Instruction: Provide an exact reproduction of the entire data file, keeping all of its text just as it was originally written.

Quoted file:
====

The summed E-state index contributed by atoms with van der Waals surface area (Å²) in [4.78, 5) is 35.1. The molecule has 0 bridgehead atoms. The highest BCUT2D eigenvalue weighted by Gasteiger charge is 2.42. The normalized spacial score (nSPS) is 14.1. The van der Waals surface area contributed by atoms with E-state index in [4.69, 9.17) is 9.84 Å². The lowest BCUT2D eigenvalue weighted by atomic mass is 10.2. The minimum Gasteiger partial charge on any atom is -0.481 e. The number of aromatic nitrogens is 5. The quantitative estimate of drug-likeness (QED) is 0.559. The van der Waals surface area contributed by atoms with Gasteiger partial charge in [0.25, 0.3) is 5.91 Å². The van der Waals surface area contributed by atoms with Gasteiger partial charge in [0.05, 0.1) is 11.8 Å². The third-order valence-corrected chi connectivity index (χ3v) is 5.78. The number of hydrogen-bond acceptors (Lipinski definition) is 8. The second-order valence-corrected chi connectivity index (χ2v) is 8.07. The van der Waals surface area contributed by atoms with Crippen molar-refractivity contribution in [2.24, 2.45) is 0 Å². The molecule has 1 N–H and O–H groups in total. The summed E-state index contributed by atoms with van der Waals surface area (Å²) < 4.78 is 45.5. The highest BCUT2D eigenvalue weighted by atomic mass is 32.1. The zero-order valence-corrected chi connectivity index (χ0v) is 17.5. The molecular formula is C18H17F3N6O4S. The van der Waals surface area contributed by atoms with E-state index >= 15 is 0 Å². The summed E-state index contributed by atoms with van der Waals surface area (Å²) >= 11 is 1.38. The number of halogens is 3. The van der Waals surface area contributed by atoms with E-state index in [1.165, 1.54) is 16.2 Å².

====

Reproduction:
The summed E-state index contributed by atoms with van der Waals surface area (Å²) in [4.78, 5) is 35.1. The molecule has 0 bridgehead atoms. The highest BCUT2D eigenvalue weighted by Gasteiger charge is 2.42. The normalized spacial score (nSPS) is 14.1. The van der Waals surface area contributed by atoms with E-state index in [4.69, 9.17) is 9.84 Å². The lowest BCUT2D eigenvalue weighted by atomic mass is 10.2. The minimum Gasteiger partial charge on any atom is -0.481 e. The number of aromatic nitrogens is 5. The quantitative estimate of drug-likeness (QED) is 0.559. The van der Waals surface area contributed by atoms with Gasteiger partial charge in [0.25, 0.3) is 5.91 Å². The van der Waals surface area contributed by atoms with Gasteiger partial charge in [0.05, 0.1) is 11.8 Å². The third-order valence-corrected chi connectivity index (χ3v) is 5.78. The number of hydrogen-bond acceptors (Lipinski definition) is 8. The second-order valence-corrected chi connectivity index (χ2v) is 8.07. The van der Waals surface area contributed by atoms with Crippen molar-refractivity contribution in [2.24, 2.45) is 0 Å². The molecule has 1 N–H and O–H groups in total. The summed E-state index contributed by atoms with van der Waals surface area (Å²) < 4.78 is 45.5. The highest BCUT2D eigenvalue weighted by atomic mass is 32.1. The zero-order valence-corrected chi connectivity index (χ0v) is 17.5. The molecular formula is C18H17F3N6O4S. The van der Waals surface area contributed by atoms with E-state index >= 15 is 0 Å². The summed E-state index contributed by atoms with van der Waals surface area (Å²) >= 11 is 1.38. The number of halogens is 3. The van der Waals surface area contributed by atoms with E-state index in [1.165, 1.54) is 16.2 Å².